Four friends once set out to learn wisdom. They each travelled far and for many years before they met once again. They met in a forest and, having learned many wonderful things, had much to share. They talked and told stories and then one friend stood up and looked around at the forest floor and found a bone. He placed the bone on the ground and said, "I can remake the skeleton of this animal." He said certain words, made certain gestures and the skeleton of the animal reassembled. It had been a tiger. One of the friends said, "Ahh, i have learned how to put sinew and blood, flesh and skin on bones." And with words and gestures he did just that. The third friend, "What fortune. For i know how to breathe life into this." The fourth friend said, "There's no need to exercise your power. We believe you." The third friend said, "But what use is knowledge if you don't use it. I've never been able to apply what i know. Behold." The fourth friend said, "Just give me a moment. There is something i must do." He looked around and, spotting a tall tree, climbed up as far as he could. Looking at his four friends standing around the body of the tiger, he said, "you may proceed." The third friend uttered certain words, made certain gestures and he breathed life into the tiger. The now-living tiger looked around, felt very hungry and leapt on the three friends who screamed and clung to each other in fear. The tiger ate them up, licked its lips, cleaned its whiskers and then walked away, purring, into the forest. The fourth friend climbed down from his tree, stood over the remains of friends, sighed, and went home to arrange their funerals.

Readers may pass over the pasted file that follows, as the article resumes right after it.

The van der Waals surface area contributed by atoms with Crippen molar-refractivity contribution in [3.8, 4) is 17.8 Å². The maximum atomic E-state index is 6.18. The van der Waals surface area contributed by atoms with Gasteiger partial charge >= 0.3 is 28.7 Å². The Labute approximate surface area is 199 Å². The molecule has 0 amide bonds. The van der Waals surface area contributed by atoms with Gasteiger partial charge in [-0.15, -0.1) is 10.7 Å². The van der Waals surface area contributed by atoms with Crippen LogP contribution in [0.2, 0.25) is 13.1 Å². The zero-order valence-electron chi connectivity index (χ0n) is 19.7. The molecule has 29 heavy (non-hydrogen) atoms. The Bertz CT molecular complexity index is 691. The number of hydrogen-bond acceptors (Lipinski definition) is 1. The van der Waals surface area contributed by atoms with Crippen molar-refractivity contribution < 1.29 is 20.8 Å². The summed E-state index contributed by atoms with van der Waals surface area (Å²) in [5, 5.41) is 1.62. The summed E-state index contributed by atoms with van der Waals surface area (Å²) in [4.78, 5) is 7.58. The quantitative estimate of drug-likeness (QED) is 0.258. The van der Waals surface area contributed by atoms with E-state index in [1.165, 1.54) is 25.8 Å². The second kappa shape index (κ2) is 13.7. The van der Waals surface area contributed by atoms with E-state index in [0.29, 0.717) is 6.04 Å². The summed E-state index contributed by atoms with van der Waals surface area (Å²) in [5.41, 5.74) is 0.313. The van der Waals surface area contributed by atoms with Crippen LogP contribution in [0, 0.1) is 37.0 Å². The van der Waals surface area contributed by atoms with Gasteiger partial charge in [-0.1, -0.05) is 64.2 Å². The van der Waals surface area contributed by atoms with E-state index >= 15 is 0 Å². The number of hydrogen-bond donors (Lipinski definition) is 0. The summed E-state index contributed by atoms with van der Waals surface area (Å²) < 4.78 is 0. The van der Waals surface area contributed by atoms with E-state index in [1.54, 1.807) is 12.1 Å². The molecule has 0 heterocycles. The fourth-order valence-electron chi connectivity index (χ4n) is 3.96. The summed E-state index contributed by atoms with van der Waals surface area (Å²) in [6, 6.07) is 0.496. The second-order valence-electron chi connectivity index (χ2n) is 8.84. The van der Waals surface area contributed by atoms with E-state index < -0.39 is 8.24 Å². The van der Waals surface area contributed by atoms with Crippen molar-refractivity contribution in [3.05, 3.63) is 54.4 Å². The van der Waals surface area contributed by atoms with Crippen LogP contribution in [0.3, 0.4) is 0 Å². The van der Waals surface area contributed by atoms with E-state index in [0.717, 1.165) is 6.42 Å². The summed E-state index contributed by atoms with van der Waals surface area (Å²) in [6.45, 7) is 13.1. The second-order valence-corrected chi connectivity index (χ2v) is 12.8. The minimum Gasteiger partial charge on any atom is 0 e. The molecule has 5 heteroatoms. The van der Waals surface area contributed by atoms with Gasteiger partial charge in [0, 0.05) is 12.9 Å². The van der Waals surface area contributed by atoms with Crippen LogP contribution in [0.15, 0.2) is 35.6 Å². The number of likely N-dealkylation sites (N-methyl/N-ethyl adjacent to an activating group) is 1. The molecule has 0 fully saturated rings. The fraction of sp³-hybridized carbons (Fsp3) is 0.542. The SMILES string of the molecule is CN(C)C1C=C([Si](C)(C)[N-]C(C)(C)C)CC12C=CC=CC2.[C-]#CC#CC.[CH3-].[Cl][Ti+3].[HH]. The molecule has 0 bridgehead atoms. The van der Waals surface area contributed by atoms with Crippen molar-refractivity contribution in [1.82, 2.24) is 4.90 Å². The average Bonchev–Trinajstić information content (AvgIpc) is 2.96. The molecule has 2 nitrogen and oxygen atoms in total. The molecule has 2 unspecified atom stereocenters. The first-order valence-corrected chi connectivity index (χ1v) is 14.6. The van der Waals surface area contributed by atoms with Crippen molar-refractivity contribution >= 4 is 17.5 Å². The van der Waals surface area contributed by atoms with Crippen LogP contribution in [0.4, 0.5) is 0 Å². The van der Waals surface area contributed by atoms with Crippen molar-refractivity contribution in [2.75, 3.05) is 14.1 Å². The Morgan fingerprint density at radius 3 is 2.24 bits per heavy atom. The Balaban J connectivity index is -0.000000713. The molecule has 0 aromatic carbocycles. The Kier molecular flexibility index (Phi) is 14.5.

adapted from "The Tiger-makers" in A.K. Ramanujan Folktales from India: A Selection of Oral Tales from Twenty-two Languages (NY: Pantheon, 1991), pp. 319-320.